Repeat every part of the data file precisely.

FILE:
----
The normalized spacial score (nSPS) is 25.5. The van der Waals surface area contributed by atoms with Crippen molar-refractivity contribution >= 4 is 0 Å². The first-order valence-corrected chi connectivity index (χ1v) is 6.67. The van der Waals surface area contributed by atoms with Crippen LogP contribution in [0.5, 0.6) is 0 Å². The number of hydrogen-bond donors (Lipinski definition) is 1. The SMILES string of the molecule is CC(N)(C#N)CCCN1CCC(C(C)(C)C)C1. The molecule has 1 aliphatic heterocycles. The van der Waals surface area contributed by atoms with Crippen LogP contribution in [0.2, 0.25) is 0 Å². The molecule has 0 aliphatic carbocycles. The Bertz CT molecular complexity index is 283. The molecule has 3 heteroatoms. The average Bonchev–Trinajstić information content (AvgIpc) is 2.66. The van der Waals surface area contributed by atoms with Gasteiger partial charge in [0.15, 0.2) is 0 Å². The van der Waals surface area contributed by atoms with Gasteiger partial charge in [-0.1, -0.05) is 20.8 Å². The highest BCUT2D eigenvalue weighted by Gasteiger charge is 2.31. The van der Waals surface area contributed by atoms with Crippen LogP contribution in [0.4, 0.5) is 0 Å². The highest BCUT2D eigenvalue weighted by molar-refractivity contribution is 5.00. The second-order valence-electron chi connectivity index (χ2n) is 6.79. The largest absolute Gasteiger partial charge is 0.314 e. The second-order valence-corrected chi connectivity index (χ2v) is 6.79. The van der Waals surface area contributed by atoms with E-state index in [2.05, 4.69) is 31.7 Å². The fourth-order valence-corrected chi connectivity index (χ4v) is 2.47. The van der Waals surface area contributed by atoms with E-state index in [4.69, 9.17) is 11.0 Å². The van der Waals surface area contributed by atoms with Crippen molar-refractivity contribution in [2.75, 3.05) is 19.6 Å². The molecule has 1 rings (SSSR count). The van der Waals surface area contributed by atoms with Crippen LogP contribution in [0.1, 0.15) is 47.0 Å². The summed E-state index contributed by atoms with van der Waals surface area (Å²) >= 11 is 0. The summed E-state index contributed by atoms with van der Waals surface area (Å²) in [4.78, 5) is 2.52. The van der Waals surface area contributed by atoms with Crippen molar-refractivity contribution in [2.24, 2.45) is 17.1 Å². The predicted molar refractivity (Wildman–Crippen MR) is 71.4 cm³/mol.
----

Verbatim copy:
The normalized spacial score (nSPS) is 25.5. The van der Waals surface area contributed by atoms with Crippen molar-refractivity contribution >= 4 is 0 Å². The first-order valence-corrected chi connectivity index (χ1v) is 6.67. The van der Waals surface area contributed by atoms with Crippen LogP contribution in [0.5, 0.6) is 0 Å². The number of hydrogen-bond donors (Lipinski definition) is 1. The SMILES string of the molecule is CC(N)(C#N)CCCN1CCC(C(C)(C)C)C1. The molecule has 1 aliphatic heterocycles. The van der Waals surface area contributed by atoms with Crippen LogP contribution in [0.2, 0.25) is 0 Å². The molecule has 0 aliphatic carbocycles. The Bertz CT molecular complexity index is 283. The molecule has 3 heteroatoms. The average Bonchev–Trinajstić information content (AvgIpc) is 2.66. The van der Waals surface area contributed by atoms with Gasteiger partial charge in [0.15, 0.2) is 0 Å². The van der Waals surface area contributed by atoms with Gasteiger partial charge in [-0.1, -0.05) is 20.8 Å². The highest BCUT2D eigenvalue weighted by Gasteiger charge is 2.31. The van der Waals surface area contributed by atoms with Crippen LogP contribution in [0.4, 0.5) is 0 Å². The highest BCUT2D eigenvalue weighted by molar-refractivity contribution is 5.00. The second-order valence-electron chi connectivity index (χ2n) is 6.79. The largest absolute Gasteiger partial charge is 0.314 e. The second-order valence-corrected chi connectivity index (χ2v) is 6.79. The van der Waals surface area contributed by atoms with E-state index in [2.05, 4.69) is 31.7 Å². The fourth-order valence-corrected chi connectivity index (χ4v) is 2.47. The van der Waals surface area contributed by atoms with E-state index in [4.69, 9.17) is 11.0 Å². The van der Waals surface area contributed by atoms with Crippen molar-refractivity contribution in [2.75, 3.05) is 19.6 Å². The molecule has 1 rings (SSSR count). The van der Waals surface area contributed by atoms with Crippen LogP contribution in [0.1, 0.15) is 47.0 Å². The summed E-state index contributed by atoms with van der Waals surface area (Å²) >= 11 is 0. The summed E-state index contributed by atoms with van der Waals surface area (Å²) in [4.78, 5) is 2.52. The van der Waals surface area contributed by atoms with Crippen molar-refractivity contribution in [2.24, 2.45) is 17.1 Å². The predicted molar refractivity (Wildman–Crippen MR) is 71.4 cm³/mol.